Why Are CPS Agencies So Ineffective, Costly, and — even Worse — Damaging to Children


Arlington County, Virginia seal

Arlington County CPS Playbook for Destroying Families

The idea of Child Protective Services (CPS) agencies came about to fulfill a need to help children who are truly abused and neglected.  The CPS agency was born as a “solution” to this narrow problem.

CPS agencies have evolved to contain “professionals” — typically social workers and psychologists — who are college trained and learn about children through mostly book learning.   Most persons who appear to be drawn to both social work and psychology are persons who have troubled backgrounds and/or sought to learn about psychology to engage in “self help” with their own problems.   Thus, the very persons who become social workers and psychologists are often — but not always — persons with a troubled past.   Is that a problem?  It would appear to be so, given that these are also the very same persons who placed in a position to “judge” the healthiness of the thinking of others (such as mothers, fathers, and children).

Do CPS workers get psychologicals?  How much baggage do they bring to their work that influences their decisions?  If a CPS worker never experienced a “healthy” family relationship in their own life, how would they recognize whether one existed or not?    The answers seem obvious — which explains why there are so many reports of CPS agencies destroying families, rather than making them better.

The plot thickens, however, because the flawed nature of some CPS worker’s minds along with the “group think” that goes along with their agencies — promotes covering up mistakes rather than admitting them.  The best way to cover up mistakes is to keep the child away from the loving family, rather than return them.   If the CPS destroys the child-family bond, then the CPS does not have to answer why it should not have taken the child in the first place.

So, in case you have not been paying attention, here is what appears to be the CPS playbook:

a) take a child for the most inane reason from the home where they are loved — because if you are a CPS worker you don’t want to be the worker who failed to do something if something goes wrong with the child,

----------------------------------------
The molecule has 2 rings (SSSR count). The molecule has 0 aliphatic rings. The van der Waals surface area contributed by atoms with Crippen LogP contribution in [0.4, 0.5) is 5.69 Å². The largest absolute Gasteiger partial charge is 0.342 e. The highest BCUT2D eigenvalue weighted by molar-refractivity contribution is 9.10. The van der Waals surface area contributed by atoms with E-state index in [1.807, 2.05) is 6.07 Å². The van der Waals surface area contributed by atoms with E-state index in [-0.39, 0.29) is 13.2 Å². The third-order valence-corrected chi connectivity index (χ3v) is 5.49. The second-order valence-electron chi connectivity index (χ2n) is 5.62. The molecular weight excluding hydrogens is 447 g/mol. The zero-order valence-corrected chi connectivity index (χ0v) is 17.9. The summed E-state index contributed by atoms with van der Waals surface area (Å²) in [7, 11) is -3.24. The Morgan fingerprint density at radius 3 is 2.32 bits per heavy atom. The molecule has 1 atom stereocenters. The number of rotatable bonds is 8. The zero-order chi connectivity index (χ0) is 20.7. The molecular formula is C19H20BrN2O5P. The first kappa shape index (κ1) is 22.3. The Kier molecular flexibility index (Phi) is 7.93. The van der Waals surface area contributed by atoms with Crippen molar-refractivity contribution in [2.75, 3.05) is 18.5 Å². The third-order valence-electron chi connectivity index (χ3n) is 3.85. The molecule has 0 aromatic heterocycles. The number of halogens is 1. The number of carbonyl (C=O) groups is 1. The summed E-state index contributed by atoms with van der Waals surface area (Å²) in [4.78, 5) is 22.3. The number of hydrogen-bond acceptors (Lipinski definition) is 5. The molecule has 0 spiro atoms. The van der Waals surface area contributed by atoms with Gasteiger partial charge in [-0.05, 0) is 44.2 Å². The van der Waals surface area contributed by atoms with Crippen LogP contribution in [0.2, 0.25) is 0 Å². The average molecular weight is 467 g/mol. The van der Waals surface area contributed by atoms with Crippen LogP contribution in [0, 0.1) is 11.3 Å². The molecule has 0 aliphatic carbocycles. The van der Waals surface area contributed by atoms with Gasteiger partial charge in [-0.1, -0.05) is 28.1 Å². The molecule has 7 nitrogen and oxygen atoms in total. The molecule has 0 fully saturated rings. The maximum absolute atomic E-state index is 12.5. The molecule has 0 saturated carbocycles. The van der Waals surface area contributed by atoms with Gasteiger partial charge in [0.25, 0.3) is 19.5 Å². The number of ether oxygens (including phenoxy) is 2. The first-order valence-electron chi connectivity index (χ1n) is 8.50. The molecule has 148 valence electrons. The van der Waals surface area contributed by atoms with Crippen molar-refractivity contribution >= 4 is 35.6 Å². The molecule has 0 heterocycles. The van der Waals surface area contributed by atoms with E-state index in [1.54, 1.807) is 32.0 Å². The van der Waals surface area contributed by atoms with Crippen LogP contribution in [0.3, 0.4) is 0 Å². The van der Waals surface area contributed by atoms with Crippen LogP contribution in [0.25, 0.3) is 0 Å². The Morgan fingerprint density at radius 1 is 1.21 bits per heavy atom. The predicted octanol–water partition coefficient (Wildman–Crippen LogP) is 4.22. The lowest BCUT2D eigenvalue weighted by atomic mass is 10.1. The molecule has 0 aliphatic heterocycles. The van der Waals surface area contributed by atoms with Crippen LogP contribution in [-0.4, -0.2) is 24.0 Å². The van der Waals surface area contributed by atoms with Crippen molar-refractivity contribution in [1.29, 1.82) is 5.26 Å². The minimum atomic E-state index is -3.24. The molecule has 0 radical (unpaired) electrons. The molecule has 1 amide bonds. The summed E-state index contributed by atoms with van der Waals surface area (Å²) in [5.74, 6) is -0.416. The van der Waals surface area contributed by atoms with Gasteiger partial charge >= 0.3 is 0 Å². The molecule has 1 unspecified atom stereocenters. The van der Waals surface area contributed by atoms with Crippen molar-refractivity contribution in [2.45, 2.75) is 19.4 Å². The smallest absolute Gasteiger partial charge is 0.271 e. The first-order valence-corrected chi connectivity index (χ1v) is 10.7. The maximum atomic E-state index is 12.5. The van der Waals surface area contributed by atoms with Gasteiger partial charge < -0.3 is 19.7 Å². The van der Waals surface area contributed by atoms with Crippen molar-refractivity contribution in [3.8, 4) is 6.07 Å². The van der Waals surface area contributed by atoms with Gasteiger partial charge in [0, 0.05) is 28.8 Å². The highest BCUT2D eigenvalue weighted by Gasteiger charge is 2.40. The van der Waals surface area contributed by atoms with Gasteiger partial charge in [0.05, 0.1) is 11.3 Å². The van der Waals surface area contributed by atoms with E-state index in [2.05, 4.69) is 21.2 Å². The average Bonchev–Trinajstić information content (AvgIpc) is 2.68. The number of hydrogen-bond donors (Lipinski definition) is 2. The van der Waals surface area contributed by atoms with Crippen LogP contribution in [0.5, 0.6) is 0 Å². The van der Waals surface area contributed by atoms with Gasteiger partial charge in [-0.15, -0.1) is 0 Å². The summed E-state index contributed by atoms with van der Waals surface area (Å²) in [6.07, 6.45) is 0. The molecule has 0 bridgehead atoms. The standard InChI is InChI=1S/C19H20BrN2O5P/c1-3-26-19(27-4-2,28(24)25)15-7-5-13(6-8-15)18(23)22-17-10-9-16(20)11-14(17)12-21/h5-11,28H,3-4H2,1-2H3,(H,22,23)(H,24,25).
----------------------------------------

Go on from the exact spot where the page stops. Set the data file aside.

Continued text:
b) isolate the child so that they and their family can feel powerless and hopeless,

c) hire a bunch of “service” providers at taxpayers expense (e.g., psychologists, etc), to provide “services” to this “sick” family situation,

d) destroy the family in the meantime — breaking their spirit, and creating stress, and anxiety,

e) when the family has been financially destroyed and emotionally devastated, decide that the family is unfit for the child.   Ideally this should take about a year so the CPS can “max out” how much money making business can be doled out to colleagues [ugh…we mean “service providers“], “guardian ad litem” lawyers (who are of no special qualification and who otherwise can’t get clients on their own) and get paid by the hour for whatever number of hours they can justify…making thousands of more dollars off of the taxpayers, as well as foster families who get paid “premiums” when the child is found to be in need of special services (whether they are actually needed or not),

f) “tadda”….the CPS has justified its existance by “saving” another child from a contrived “terrible,”  “horrible” family situation — all at the taxpayer’s expense.

Everyone is happy (and richer) except the child and her/his family who have been destroyed.   The illegality is clear, but few can afford to sue for their rights.  See, Children’s Rights Which Brings Class Action Suits.

This unwritten playbook is based on events in some actual cases involving the Arlington County Department of Human Services — but appears to be occurring as well in many CPS agencies throughout the country.

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This entry was posted in American Civil Liberties Union, Arlington County Court, Arlington Cout, Arlington Current, Arlington Department of Social Services, CAPTA, CFSA, Child Snatching by CPS, Child Snatching by Family Courts, Childrens Rights, CNN, Congressman Issa, Congressman James Moran, Convention on the Rights of the Child, Courts of Justice, Courts of Justice Committee, CPS, Dave Albo, Dave Albo for Delegate, Delegate Albo, Delegate Albo for Delegate, Delegate Brink, Delegate Ebbin, Delegate Englin, Delegate Hope, Delegate Hope for Delegate, Delegate Janis, Delores O'Brien, dhp.virginia.gov, Esther Wiggins, Family Courts, FBI, gas chambers, Health and Human Services, Health and Human Services Budget, HHS, HIPAA, Jewish, Judge Esther Wiggins, Judge Varoutsos, Judge Wiggins, Nancy Hey, PBS, Rights of Children, Sabrina Hey, Scott Burka, Senator Marsh, Senator Ticer, Senator Whipple, Southern Law Center, State Department Office of Children, UN Convention on the Rights of the Child, Virginia Psychology Licensing, Virginia Senate, Virginia Tea Party, What is happening in Arlington, Worst Family Court In America and tagged , , , , , , , , , , , , , , , , , , , , , , , . Bookmark the permalink.

2 Responses to Why Are CPS Agencies So Ineffective, Costly, and — even Worse — Damaging to Children

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